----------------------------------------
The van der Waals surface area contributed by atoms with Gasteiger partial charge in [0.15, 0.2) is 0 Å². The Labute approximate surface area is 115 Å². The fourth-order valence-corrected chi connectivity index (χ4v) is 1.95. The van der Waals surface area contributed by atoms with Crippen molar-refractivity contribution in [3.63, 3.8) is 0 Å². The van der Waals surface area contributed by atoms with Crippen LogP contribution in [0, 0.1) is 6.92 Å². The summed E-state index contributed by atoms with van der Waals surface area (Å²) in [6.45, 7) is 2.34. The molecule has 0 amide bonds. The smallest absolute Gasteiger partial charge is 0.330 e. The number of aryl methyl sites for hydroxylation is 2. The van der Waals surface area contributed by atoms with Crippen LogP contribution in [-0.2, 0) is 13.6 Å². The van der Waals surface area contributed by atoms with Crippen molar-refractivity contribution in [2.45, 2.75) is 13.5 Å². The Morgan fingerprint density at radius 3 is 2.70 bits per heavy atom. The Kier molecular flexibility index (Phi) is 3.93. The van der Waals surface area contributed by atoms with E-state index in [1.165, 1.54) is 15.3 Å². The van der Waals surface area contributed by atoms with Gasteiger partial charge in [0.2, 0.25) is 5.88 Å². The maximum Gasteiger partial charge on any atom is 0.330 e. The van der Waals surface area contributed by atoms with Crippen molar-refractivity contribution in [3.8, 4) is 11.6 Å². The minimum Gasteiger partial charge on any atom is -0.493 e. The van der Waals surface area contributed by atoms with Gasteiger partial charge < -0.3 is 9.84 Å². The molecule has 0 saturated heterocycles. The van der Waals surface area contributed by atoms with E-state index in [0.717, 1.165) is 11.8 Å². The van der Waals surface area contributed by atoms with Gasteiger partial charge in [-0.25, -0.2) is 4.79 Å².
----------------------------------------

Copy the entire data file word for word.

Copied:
The van der Waals surface area contributed by atoms with Gasteiger partial charge in [0.15, 0.2) is 0 Å². The Labute approximate surface area is 115 Å². The fourth-order valence-corrected chi connectivity index (χ4v) is 1.95. The van der Waals surface area contributed by atoms with Crippen molar-refractivity contribution in [3.63, 3.8) is 0 Å². The van der Waals surface area contributed by atoms with Crippen LogP contribution in [0, 0.1) is 6.92 Å². The summed E-state index contributed by atoms with van der Waals surface area (Å²) in [6.45, 7) is 2.34. The molecule has 0 amide bonds. The smallest absolute Gasteiger partial charge is 0.330 e. The number of aryl methyl sites for hydroxylation is 2. The van der Waals surface area contributed by atoms with Crippen LogP contribution in [-0.2, 0) is 13.6 Å². The van der Waals surface area contributed by atoms with Crippen molar-refractivity contribution in [2.45, 2.75) is 13.5 Å². The Morgan fingerprint density at radius 3 is 2.70 bits per heavy atom. The Kier molecular flexibility index (Phi) is 3.93. The van der Waals surface area contributed by atoms with E-state index in [1.165, 1.54) is 15.3 Å². The van der Waals surface area contributed by atoms with Gasteiger partial charge in [0.2, 0.25) is 5.88 Å². The maximum Gasteiger partial charge on any atom is 0.330 e. The van der Waals surface area contributed by atoms with Crippen molar-refractivity contribution in [3.8, 4) is 11.6 Å². The minimum Gasteiger partial charge on any atom is -0.493 e. The van der Waals surface area contributed by atoms with Gasteiger partial charge < -0.3 is 9.84 Å². The molecule has 0 saturated heterocycles. The van der Waals surface area contributed by atoms with E-state index in [0.717, 1.165) is 11.8 Å². The van der Waals surface area contributed by atoms with Gasteiger partial charge in [-0.25, -0.2) is 4.79 Å².